• Chicana feminist activities in the 1904 to 1920 period were channeled through civil rights activities and labor organization work. Some outstanding women were Jovita Idar, a journalist and civil rights worker from Laredo, Texas; Soledad Peña, orator and educator; María Renteria; and María Villarreal. These women were speakers and participants in a historical civil rights conference, the Primer Congreso Mexicanista. On October 15, 1911 they also founded the Liga Femenil Mexicanista.
    • Martha P. Cotera, "Feminism: The Chicano and Anglo Versions-A Historical Analysis" (1980)
  • Scholar Jose Limón explains that through the newspaper, the Idars launched a "campaign of journalistic resistance" in which the press and its contributors actively fought the "social conditions oppressing Texas-Mexicans"
    • Jessica Enoch and Cristina Devereaux Ramírez, Mestiza Rhetorics: An Anthology of Mexicana Activism in the Spanish-Language Press, 1887-1922 (2019)
  • with the Mexican Revolution raging just miles away across the border, Idar's world was in flux. She and her counterparts were realizing the need to work outside the home as a means of supporting their families as well as an opportunity to gain a new sense of direction and purpose in their lives.
    • Jessica Enoch and Cristina Devereaux Ramírez, Mestiza Rhetorics: An Anthology of Mexicana Activism in the Spanish-Language Press, 1887-1922 (2019)
  • As La Crónica reports, Idar's El Estudiante was "a bilingual weekly magazine... dedicated exclusively to school interests and issues" ("El Estudiante" 1)." The sheer existence of this publication signals Idar's dedicated investment in educational issues on the border and, most interestingly, her attempt to initiate a cross-cultural pedagogical conversation between both English- and Spanish-speaking writers and readers.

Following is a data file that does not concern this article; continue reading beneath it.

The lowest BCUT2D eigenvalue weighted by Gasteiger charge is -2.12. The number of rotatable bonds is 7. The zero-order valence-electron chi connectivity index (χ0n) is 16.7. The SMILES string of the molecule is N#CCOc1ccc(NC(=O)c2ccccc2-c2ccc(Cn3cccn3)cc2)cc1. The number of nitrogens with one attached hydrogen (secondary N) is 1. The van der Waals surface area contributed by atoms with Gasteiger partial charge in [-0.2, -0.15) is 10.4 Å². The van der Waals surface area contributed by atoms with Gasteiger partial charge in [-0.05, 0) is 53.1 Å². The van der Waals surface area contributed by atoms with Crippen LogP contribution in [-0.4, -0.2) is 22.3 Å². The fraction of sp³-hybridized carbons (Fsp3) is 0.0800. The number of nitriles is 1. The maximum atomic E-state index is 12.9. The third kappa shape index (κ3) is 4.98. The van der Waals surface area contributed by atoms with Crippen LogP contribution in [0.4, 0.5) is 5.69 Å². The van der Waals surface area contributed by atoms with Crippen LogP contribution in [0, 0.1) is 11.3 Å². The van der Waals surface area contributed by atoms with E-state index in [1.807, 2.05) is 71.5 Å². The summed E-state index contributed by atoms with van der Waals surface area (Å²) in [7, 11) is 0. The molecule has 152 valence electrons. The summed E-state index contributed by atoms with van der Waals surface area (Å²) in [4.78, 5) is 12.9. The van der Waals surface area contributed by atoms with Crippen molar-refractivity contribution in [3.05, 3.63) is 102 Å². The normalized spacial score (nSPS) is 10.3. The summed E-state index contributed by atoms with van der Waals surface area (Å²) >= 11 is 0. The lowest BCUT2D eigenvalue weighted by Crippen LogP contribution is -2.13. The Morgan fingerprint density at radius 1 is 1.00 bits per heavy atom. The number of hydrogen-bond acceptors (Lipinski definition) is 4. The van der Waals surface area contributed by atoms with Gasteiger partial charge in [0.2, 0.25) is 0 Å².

• Jessica Enoch, Refiguring Rhetorical Education: Women Teaching African American, Native American, and Chicano/a Students, 1865-1911 (2008)
  • At the turn of the century, Sara Estela Ramírez, the Villarreal sisters, Leonor Villegas de Magnón, Jovita Idar and the staff members of La Voz de la Mujer and Pluma Roja were organic intellectuals of their times who revealed different discursive positionings of women within their societies, positionings informed by the master narratives of nationalism, religion and anarchism. Until now these women's work as publishers and their written contributions have remained virtually unrecognized. Either because of political affiliations or gender discrimination, their work has not been recognized in Mexico. In the United States, these factors, as well as linguistic biases, have relegated their work to oblivion. These women's stories and their publishing efforts, nonetheless, capture the realities of a people, the significance of whose daily existence transcends the limitations imposed by political and national borders.
  • A Brave Journalist:While many mexicanas fought for justice against the dictatorship in Mexico, others struggled against Anglo injustice in Texas. Born in Laredo to an activist family, Jovita Idar soon joined the struggle against racist discrimination inflicted on tejanos. She was enraged by school segregation, lower wages than Anglos, and horrible lynchings. Texas Rangers were responsible for 5,000 tejanos killed in 1914-19, a state investigation revealed. Working at La Crónica and three other Texas newspapers, Jovita exposed the abuse. When Rangers came to close down La Crónica, she stood in the doorway blocking them. Her courage extended to many other fronts. She also worked as a teacher and served as a nurse in the Mexican revolution.
    • Elizabeth Martinez, 500 Years of Chicana Women's History/500 Años de la Mujer Chicana (2008)
  • Tejana socialist labor leader and political activist Sara Estela Ramirez would not live to participate in El Primer Congreso Mexicanista held the following year. Ramirez's ideas, however, would resonate in the words of her compañeras. Composed of South Texas residents, this Congreso was the first civil rights assembly among Spanish-speaking people in the United States. With delegates representing community organizations and interests from both sides of the border, its platform addressed discrimination, land loss, and lynching. Women delegates, such as Jovita Idar, Soldedad Peña, and Hortensia Moncaya, spoke to the concerns of Tejanos and Mexicanos.
    • Vicki L. Ruiz, From Out of the Shadows: Mexican Women in Twentieth-Century America